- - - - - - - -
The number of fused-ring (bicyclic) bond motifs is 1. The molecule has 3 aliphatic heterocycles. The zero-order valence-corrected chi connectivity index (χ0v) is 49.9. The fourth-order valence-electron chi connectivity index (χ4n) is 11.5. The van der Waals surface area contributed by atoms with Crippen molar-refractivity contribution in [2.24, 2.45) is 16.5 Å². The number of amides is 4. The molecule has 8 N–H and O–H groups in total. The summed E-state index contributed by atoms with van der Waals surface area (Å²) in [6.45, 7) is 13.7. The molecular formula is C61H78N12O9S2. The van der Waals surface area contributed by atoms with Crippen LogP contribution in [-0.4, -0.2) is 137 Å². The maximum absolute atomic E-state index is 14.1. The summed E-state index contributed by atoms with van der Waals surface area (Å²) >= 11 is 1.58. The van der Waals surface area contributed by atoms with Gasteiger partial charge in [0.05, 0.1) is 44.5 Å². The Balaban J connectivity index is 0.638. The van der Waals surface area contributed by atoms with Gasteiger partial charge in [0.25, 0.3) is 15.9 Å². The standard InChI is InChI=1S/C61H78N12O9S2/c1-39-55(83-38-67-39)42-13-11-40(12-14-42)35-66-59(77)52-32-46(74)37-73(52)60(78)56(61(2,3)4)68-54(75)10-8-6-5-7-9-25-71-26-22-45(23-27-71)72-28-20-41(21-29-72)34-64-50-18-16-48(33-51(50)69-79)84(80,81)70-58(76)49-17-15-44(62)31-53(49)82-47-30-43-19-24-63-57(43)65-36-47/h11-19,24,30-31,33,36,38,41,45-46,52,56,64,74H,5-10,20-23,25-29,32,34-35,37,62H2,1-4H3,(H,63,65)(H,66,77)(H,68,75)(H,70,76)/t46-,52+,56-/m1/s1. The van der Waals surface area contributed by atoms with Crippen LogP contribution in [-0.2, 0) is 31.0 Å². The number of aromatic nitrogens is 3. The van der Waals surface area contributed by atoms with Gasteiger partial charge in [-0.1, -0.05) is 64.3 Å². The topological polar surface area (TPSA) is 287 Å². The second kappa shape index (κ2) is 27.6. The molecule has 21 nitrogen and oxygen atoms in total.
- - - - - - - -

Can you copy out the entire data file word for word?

The number of fused-ring (bicyclic) bond motifs is 1. The molecule has 3 aliphatic heterocycles. The zero-order valence-corrected chi connectivity index (χ0v) is 49.9. The fourth-order valence-electron chi connectivity index (χ4n) is 11.5. The van der Waals surface area contributed by atoms with Crippen molar-refractivity contribution in [2.24, 2.45) is 16.5 Å². The number of amides is 4. The molecule has 8 N–H and O–H groups in total. The summed E-state index contributed by atoms with van der Waals surface area (Å²) in [6.45, 7) is 13.7. The molecular formula is C61H78N12O9S2. The van der Waals surface area contributed by atoms with Crippen LogP contribution in [-0.4, -0.2) is 137 Å². The maximum absolute atomic E-state index is 14.1. The summed E-state index contributed by atoms with van der Waals surface area (Å²) >= 11 is 1.58. The van der Waals surface area contributed by atoms with Gasteiger partial charge in [0.05, 0.1) is 44.5 Å². The Balaban J connectivity index is 0.638. The van der Waals surface area contributed by atoms with Gasteiger partial charge in [0.25, 0.3) is 15.9 Å². The standard InChI is InChI=1S/C61H78N12O9S2/c1-39-55(83-38-67-39)42-13-11-40(12-14-42)35-66-59(77)52-32-46(74)37-73(52)60(78)56(61(2,3)4)68-54(75)10-8-6-5-7-9-25-71-26-22-45(23-27-71)72-28-20-41(21-29-72)34-64-50-18-16-48(33-51(50)69-79)84(80,81)70-58(76)49-17-15-44(62)31-53(49)82-47-30-43-19-24-63-57(43)65-36-47/h11-19,24,30-31,33,36,38,41,45-46,52,56,64,74H,5-10,20-23,25-29,32,34-35,37,62H2,1-4H3,(H,63,65)(H,66,77)(H,68,75)(H,70,76)/t46-,52+,56-/m1/s1. The van der Waals surface area contributed by atoms with Crippen LogP contribution in [-0.2, 0) is 31.0 Å². The number of aromatic nitrogens is 3. The van der Waals surface area contributed by atoms with Gasteiger partial charge in [-0.1, -0.05) is 64.3 Å². The topological polar surface area (TPSA) is 287 Å². The second kappa shape index (κ2) is 27.6. The molecule has 21 nitrogen and oxygen atoms in total.